Data Processing





Before we can capture the information collected, it is necessary to have prepared the description of the database that will contain the gathered information. So there can be an "empty" database prior to data entry. The database is used to define the input window or the relationship between the input mechanisms of data and files to be created. Following the data entry operations, several activities usually take place in order to prepare the databases that will be used to perform the required compilations. EduStat software can be used to perform data processing in relation to steps usually retained; this is the following:


  • data entry by batch;
  • the import of batch files in the database;
  • the quality control;
  • the first phase of compilation;
  • the merging of information from different sources;
  • the creation of databases according to different formats.


A.   Data entry by batch

Data is usually entered on computer 'by batch', that is to say a set of documents divided into several groupings of modest size to each of which corresponds an input file. It will be easier to carry out monitoring of each of these sets of forms throughout the operations that lead to the formation of the necessary databases to perform the required compilations. Once a batch has been codified and the rating was performed, it is possible to entrust the entry to the operators concerned.

B.   Importation of batches in the database

As soon as batch files are available, it is possible and desirable to incorporate the data in the database. The gradual establishment of the database will perform quality control on a daily basis. If problems are detected (e.g., presence of non-predicted values, format does not expect value), it will be easier to resolve the problem immediately. First compilations (e.g., frequency distributions) may be performed; these transactions may provide preliminary information on the data collected and adjust the most appropriate value labels to reality.

C.   Quality control

Some activities may be undertaken to monitor the quality of entered data and included in the database. In addition to periodically produce frequency distributions to detect possible abnormalities, it may be useful to perform compilations that reflect the rigorousness of coding and marking operations. We can mention here the mechanism for comparing the values of the database in preparation with a base formed of a sample of records inputted by another data entry team.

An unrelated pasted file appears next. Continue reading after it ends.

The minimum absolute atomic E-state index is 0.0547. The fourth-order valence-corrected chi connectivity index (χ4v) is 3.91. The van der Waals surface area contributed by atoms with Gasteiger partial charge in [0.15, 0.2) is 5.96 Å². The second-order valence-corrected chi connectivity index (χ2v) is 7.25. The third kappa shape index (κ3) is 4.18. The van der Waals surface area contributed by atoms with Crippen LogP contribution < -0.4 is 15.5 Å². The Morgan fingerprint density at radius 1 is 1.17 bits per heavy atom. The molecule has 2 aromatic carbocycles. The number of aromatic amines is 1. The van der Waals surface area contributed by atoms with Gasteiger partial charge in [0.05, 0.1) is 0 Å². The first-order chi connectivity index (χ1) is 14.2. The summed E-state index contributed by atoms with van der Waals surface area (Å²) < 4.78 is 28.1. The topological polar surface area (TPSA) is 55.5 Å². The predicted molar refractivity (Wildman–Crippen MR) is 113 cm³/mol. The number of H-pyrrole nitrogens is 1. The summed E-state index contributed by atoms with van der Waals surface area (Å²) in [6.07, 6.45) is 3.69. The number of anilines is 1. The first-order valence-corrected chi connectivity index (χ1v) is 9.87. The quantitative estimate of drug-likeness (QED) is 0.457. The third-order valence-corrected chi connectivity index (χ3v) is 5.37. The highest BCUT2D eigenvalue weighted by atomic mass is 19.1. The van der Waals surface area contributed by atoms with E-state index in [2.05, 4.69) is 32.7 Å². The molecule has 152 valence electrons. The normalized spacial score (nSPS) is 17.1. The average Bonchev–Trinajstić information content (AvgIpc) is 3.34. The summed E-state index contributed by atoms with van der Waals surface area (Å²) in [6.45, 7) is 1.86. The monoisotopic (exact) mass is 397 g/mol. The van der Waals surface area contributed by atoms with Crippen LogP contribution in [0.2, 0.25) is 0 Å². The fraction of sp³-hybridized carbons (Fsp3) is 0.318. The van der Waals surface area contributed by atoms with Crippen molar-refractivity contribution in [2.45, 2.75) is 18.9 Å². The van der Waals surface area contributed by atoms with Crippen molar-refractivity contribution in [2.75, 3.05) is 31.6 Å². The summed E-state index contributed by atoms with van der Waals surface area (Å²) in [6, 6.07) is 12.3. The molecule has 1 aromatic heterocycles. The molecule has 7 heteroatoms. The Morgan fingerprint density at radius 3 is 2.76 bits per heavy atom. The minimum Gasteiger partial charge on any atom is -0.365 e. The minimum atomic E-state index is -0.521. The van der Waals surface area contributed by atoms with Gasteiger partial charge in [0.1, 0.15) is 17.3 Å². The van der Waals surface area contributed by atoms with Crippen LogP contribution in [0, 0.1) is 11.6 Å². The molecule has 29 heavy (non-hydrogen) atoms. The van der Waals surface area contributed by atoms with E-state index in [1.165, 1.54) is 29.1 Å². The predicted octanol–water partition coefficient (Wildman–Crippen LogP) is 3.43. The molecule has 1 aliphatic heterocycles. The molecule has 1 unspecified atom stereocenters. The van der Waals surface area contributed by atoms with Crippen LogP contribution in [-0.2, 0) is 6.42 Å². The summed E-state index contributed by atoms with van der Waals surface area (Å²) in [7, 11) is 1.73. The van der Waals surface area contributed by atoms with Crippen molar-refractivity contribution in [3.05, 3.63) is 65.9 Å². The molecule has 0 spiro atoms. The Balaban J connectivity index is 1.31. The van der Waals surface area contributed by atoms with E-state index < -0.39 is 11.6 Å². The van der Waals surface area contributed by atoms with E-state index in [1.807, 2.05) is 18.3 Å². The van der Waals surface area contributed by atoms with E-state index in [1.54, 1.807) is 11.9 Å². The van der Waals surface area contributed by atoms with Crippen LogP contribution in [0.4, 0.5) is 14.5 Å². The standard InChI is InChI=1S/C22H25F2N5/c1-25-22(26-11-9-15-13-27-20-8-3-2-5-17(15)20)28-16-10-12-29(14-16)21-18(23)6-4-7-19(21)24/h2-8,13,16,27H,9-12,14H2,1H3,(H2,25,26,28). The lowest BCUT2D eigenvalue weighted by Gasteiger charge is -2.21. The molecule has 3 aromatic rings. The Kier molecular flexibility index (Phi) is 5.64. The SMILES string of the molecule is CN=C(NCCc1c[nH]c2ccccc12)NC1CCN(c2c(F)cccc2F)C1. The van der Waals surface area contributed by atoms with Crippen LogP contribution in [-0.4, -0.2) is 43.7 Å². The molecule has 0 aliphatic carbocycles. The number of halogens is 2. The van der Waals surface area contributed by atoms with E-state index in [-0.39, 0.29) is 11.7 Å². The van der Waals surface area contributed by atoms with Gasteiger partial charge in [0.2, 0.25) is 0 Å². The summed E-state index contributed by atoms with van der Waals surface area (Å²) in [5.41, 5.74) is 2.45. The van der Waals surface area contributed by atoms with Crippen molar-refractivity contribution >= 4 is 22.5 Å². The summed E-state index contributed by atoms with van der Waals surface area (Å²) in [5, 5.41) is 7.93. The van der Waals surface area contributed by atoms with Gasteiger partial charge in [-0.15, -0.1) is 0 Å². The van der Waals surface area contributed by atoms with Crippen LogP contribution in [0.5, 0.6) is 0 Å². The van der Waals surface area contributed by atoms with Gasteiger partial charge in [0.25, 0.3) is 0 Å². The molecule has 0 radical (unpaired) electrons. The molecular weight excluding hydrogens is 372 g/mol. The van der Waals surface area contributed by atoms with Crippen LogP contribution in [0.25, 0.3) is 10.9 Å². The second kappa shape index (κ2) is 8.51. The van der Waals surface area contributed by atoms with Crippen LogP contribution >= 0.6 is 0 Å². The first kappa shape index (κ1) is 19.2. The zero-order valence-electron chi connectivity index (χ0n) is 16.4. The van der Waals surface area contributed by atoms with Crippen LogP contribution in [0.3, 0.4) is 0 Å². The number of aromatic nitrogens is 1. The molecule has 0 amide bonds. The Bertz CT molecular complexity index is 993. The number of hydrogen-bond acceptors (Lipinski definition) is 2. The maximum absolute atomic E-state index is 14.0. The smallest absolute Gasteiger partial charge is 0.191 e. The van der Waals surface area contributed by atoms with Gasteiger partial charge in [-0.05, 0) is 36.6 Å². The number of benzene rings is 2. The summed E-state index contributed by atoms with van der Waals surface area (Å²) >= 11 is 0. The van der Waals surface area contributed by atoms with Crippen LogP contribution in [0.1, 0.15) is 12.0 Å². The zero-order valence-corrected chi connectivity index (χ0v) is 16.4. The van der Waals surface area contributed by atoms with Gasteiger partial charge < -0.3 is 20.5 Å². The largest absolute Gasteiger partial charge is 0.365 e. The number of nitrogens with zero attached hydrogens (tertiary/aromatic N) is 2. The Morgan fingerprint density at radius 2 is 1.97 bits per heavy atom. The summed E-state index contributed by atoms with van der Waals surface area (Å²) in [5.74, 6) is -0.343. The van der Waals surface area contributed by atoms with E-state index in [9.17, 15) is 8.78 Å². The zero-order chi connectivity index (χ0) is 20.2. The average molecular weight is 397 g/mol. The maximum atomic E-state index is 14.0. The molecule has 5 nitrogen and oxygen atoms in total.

D.   First phase of compilation

After incorporating all the scheduled batch files, it is possible to make some preliminary compilations affecting variables that will be used to group the records for analysis. For example, background information of students, teachers and other respondents should be available to perform certain treatments. If there is no information or information not intended for the variables "sensitive", it will be appropriate to consult the collected tests or questionnaires and make corrections if this proves to be possible. It is sometimes possible to make connections between certain information to check the consistency of the provided information.

The implementation of various information processing procedures will finalize the database. It may be necessary to code certain variables to make information more consistent and easier to deal with when we draw comparisons with other data sets.

E.   Merging information from different sources

Information gathered as part of an evaluation activity usually come from several sources. One can, for example, administer tests to students, asking them to answer a complementary questionnaire probing their teachers or other staff. We may also collect contextual information from different sources. At the time of data analysis, it will be desirable to merge information from these different sources. It will therefore be "twinning" of information. For this, it will be provided with identification numbers to establish the necessary links.

F.   Creating databases according to different formats

Finally, the collected data is usually treated using various software. It is rare that one software is able to perform all the desired compilations. So we must be able to produce compatible file formats for software used to process all scheduled compilations.


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